Bot Mafias Have Wreaked Havoc in World of Warcraft Classic

Bots are terrorizing World of Warcraft Classic servers, stealing precious resources, monopolizing rare monsters, and inflating the virtual economy with truckloads of illicitly earned gold. Today, WoW Classic developer Blizzard Entertainment announced it has suspended or closed over 74,000 WoW Classic accounts over the last month, many of which were automating gameplay with bots.For months, clusters of bot-driven accounts have trawled around high-level zones, attacking monsters with uncanny precision before rotating toward their next target in robotic 90-degree angles. These in-game characters are operated by scripts, programmed to optimally kill monsters and obtain rare, valuable items that drop from them. Lately, they’ve been targeting the sought-after Black Lotus, a necessary item for some competitive, high-level play.
World of Warcraft Classic is a punishing game by design, a harkening-back to the early days of World of Warcraft. It boasts little of the expediency that defines modern massively multiplayer online role-playing games; everything is an intentionally slow grind. To obtain a Black Lotus, players had to identify the specific spots where they spawn and camp there for between 45 and 75 minutes, waiting and warding off any competitors. For the last several months, when human-run characters attempted to muscle their way into the mix, coordinated groups of bots threatened them or closed ranks around the flower. So in late May, Loknar—who plays a healing priest in WoW Classic but still tries to kill bots whenever he sees them—decided to hold an anti-bot protest in the in-game city of Orgrimmar.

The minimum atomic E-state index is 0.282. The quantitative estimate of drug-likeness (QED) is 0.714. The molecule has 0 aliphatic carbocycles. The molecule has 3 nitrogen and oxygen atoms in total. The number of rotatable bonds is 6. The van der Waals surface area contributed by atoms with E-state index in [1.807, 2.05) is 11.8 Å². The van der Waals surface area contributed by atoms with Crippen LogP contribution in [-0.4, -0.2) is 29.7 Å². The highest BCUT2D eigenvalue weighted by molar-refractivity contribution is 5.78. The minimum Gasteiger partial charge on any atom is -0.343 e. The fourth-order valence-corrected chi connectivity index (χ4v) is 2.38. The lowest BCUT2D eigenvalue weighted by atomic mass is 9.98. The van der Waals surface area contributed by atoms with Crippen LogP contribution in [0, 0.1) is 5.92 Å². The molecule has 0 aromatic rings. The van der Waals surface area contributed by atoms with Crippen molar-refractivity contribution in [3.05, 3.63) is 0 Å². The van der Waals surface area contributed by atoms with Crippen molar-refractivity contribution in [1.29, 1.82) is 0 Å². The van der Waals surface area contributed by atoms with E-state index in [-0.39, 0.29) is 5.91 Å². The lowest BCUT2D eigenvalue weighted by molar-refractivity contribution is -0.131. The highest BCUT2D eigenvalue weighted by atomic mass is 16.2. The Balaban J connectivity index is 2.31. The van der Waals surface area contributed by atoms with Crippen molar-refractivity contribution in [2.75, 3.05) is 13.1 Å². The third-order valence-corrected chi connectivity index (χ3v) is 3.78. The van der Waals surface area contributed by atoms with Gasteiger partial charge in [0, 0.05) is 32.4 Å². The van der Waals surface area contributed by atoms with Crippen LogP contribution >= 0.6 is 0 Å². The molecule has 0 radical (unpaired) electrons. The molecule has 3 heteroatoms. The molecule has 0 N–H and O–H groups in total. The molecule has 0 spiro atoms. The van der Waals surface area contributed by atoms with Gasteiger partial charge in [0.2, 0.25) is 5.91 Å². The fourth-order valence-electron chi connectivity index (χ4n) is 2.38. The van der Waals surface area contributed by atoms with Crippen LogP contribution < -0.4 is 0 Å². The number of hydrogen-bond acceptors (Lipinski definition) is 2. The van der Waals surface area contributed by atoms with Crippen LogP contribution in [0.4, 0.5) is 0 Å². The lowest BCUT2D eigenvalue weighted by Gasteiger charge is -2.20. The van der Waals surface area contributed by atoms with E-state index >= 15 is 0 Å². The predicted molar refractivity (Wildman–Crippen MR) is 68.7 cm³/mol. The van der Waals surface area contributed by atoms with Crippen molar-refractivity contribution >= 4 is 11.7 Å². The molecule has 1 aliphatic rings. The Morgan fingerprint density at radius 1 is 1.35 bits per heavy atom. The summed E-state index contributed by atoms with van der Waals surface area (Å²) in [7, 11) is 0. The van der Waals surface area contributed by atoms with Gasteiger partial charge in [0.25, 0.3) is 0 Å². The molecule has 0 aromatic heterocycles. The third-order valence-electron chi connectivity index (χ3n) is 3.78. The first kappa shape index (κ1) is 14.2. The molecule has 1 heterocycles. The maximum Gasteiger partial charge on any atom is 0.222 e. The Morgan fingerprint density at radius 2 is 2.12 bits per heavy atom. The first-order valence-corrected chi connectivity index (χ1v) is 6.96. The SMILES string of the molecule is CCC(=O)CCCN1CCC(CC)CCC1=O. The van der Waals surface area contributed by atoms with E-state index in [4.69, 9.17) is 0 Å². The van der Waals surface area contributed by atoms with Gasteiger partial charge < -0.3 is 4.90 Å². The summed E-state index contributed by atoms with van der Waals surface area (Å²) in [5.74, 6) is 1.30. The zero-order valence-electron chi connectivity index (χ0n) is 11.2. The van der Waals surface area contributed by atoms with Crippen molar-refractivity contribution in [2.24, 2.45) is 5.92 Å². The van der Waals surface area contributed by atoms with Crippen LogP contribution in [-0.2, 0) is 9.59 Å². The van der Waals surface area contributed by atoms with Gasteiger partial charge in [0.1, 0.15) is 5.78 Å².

“There were over 50 people doing a line walk and yelling,” says Loknar. He was trying to draw attention to the issue, asking passers-by not to buy the Black Lotuses that bots put on the auction house at an inflated 300 gold. (The normal price on most servers, he says, is about half that.) Loknar made a racket, but the mafia knew how to shut him up. The bots mass-reported him to publisher Blizzard for “abusive chat.” Blizzard muted Loknar’s account, and those of other protest participants, for 24 hours. In the meantime, the bots got their Black Lotuses to the auction houses, where they maintained their monopoly.
“Whether they're a mafia, whether they're a crime mob, whether they are a syndicate, whether they're an Illuminati; whatever metaphor you want to use for them, the end result is the players are getting fucked,” says World of Warcraft Twitch streamer Asmongold. “They’re completely arrogant about it. . . they advertise the services that they're going to do and they're hacking while they perform the services.”Dozens of websites easily found on Google sell code or services that automate the World of Warcraft Classic experience. Some individual players pay to hand their accounts over to a bot to level up their characters in the slow, meditative game while they’re at their day jobs or snoozing. Others turn a profit by automating groups of accounts that kill specific monsters and farm specific resources to earn mass amounts of in-game gold. Some use game-breaking techniques to gain an edge, like flying in the air and massacring rare monsters that can’t fight back. (Characters cannot fly in-game.) Then, they round up the goods.

Bots attack the integrity of WoW Classic, a game built on time investment and patience. (In an interview with WIRED, Asmongold compared it to earning a four-year college degree just moments before your college started giving them out for free.) They also undermine the game’s economy. Gold has less buying power when it’s obtained with no labor or time cost.